Neuropsychological evidence supporting a neurodevelopmental model of schizophrenia: A longitudinal study

David M. Censits, John D Ragland, Ruben C. Gur, Raquel E. Gur

Research output: Contribution to journalArticlepeer-review

256 Scopus citations


The stability of neuropsychological performance in schizophrenia and its relationship to clinical change was contrasted between 60 patients with schizophrenia (30 first-episode, 30 previously treated) and 38 healthy controls using a comprehensive neuropsychological battery and clinical scales administered at intake and at a 19-month follow-up. Consistent with the neurodevelopmental model of schizophrenia, patients demonstrated deficits in cognitive performance at initial testing and did not show decline at follow-up. There were no differences in neuropsychological performance over time between first-episode and previously treated patients, nor between male and female patients or controls. As expected, patients improved clinically with treatment with respect to both positive and negative symptoms. First-episode patients improved more on the positive symptoms of hallucination and delusion; male and female patients showed equivalent clinical improvement. Clinical improvement correlated positively with neuropsychological change, with improved negative symptomatology accounting for most of the significant correlations.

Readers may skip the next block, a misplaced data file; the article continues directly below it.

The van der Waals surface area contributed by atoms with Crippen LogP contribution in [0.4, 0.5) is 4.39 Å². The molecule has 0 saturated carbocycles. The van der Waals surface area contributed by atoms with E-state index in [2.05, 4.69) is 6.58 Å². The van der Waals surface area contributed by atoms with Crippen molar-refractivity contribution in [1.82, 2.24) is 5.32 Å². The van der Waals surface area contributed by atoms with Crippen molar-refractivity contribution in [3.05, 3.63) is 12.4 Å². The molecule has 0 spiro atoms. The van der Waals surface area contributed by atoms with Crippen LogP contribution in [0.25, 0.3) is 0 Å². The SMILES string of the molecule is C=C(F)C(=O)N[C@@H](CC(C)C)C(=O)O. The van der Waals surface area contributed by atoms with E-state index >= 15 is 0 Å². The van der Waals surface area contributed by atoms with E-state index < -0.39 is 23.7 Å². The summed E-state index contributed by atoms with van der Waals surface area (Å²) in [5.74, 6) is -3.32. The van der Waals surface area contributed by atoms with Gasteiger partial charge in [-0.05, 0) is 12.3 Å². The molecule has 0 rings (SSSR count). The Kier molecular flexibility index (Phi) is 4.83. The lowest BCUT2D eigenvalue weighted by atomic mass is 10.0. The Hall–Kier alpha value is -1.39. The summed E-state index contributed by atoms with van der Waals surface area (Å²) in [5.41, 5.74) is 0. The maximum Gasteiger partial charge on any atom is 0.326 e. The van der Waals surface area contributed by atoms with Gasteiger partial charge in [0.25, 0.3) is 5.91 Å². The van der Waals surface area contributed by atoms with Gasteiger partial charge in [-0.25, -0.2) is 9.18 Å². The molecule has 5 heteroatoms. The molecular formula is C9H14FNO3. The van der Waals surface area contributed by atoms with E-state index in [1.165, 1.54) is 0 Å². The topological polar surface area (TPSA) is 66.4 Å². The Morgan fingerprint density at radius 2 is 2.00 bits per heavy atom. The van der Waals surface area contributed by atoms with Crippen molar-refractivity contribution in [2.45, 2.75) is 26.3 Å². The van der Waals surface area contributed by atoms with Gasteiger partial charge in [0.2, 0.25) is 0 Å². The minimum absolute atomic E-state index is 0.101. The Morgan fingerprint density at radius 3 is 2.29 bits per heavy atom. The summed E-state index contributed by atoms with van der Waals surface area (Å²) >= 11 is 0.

Original languageEnglish (US)
Pages (from-to)289-298
Number of pages10
JournalSchizophrenia Research
Issue number3
StatePublished - Apr 11 1997
Externally publishedYes


  • Neurodevelopment
  • Neuropsychology
  • Schizophrenia

ASJC Scopus subject areas

  • Psychiatry and Mental health
  • Behavioral Neuroscience
  • Biological Psychiatry
  • Neurology
  • Psychology(all)


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